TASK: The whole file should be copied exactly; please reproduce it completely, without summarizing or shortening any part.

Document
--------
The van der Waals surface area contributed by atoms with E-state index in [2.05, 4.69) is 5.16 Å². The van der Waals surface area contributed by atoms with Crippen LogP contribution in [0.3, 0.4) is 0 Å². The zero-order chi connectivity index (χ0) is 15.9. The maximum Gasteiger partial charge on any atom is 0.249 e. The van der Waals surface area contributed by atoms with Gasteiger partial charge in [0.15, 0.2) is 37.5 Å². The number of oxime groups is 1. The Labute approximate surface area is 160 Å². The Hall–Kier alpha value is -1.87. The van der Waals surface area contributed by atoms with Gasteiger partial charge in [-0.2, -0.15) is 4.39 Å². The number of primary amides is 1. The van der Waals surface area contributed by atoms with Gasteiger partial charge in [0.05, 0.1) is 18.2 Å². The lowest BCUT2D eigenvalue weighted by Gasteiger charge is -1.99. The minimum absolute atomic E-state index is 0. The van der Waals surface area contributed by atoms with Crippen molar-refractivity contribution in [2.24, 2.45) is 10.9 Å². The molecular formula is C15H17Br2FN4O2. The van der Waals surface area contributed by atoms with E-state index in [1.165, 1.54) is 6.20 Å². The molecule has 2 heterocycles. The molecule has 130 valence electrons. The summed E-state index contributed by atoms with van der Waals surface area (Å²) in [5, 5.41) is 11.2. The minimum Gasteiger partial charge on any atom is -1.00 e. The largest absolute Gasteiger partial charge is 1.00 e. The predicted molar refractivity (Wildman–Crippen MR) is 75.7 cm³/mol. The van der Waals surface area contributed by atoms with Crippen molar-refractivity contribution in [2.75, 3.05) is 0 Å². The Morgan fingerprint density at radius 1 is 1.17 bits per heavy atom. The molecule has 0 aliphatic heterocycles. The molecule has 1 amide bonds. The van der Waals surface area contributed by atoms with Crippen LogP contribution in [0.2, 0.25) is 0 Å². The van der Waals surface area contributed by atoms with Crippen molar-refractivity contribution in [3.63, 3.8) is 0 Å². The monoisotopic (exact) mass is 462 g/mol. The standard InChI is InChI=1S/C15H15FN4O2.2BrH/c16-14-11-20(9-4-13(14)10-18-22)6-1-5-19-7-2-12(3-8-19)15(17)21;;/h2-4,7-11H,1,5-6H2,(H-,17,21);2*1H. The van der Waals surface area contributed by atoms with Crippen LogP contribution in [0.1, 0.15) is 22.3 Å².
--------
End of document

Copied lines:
The van der Waals surface area contributed by atoms with E-state index in [2.05, 4.69) is 5.16 Å². The van der Waals surface area contributed by atoms with Crippen LogP contribution in [0.3, 0.4) is 0 Å². The zero-order chi connectivity index (χ0) is 15.9. The maximum Gasteiger partial charge on any atom is 0.249 e. The van der Waals surface area contributed by atoms with Gasteiger partial charge in [0.15, 0.2) is 37.5 Å². The number of oxime groups is 1. The Labute approximate surface area is 160 Å². The Hall–Kier alpha value is -1.87. The van der Waals surface area contributed by atoms with Gasteiger partial charge in [-0.2, -0.15) is 4.39 Å². The number of primary amides is 1. The van der Waals surface area contributed by atoms with Gasteiger partial charge in [0.05, 0.1) is 18.2 Å². The lowest BCUT2D eigenvalue weighted by Gasteiger charge is -1.99. The minimum absolute atomic E-state index is 0. The van der Waals surface area contributed by atoms with Crippen molar-refractivity contribution in [2.24, 2.45) is 10.9 Å². The molecular formula is C15H17Br2FN4O2. The van der Waals surface area contributed by atoms with E-state index in [1.165, 1.54) is 6.20 Å². The molecule has 2 heterocycles. The molecule has 130 valence electrons. The summed E-state index contributed by atoms with van der Waals surface area (Å²) in [5, 5.41) is 11.2. The minimum Gasteiger partial charge on any atom is -1.00 e. The largest absolute Gasteiger partial charge is 1.00 e. The predicted molar refractivity (Wildman–Crippen MR) is 75.7 cm³/mol. The van der Waals surface area contributed by atoms with Crippen molar-refractivity contribution in [2.75, 3.05) is 0 Å². The Morgan fingerprint density at radius 1 is 1.17 bits per heavy atom. The molecule has 0 aliphatic heterocycles. The molecule has 1 amide bonds. The van der Waals surface area contributed by atoms with Crippen LogP contribution in [0.2, 0.25) is 0 Å². The van der Waals surface area contributed by atoms with Crippen molar-refractivity contribution in [3.63, 3.8) is 0 Å². The monoisotopic (exact) mass is 462 g/mol. The standard InChI is InChI=1S/C15H15FN4O2.2BrH/c16-14-11-20(9-4-13(14)10-18-22)6-1-5-19-7-2-12(3-8-19)15(17)21;;/h2-4,7-11H,1,5-6H2,(H-,17,21);2*1H. The van der Waals surface area contributed by atoms with Crippen LogP contribution in [0.1, 0.15) is 22.3 Å².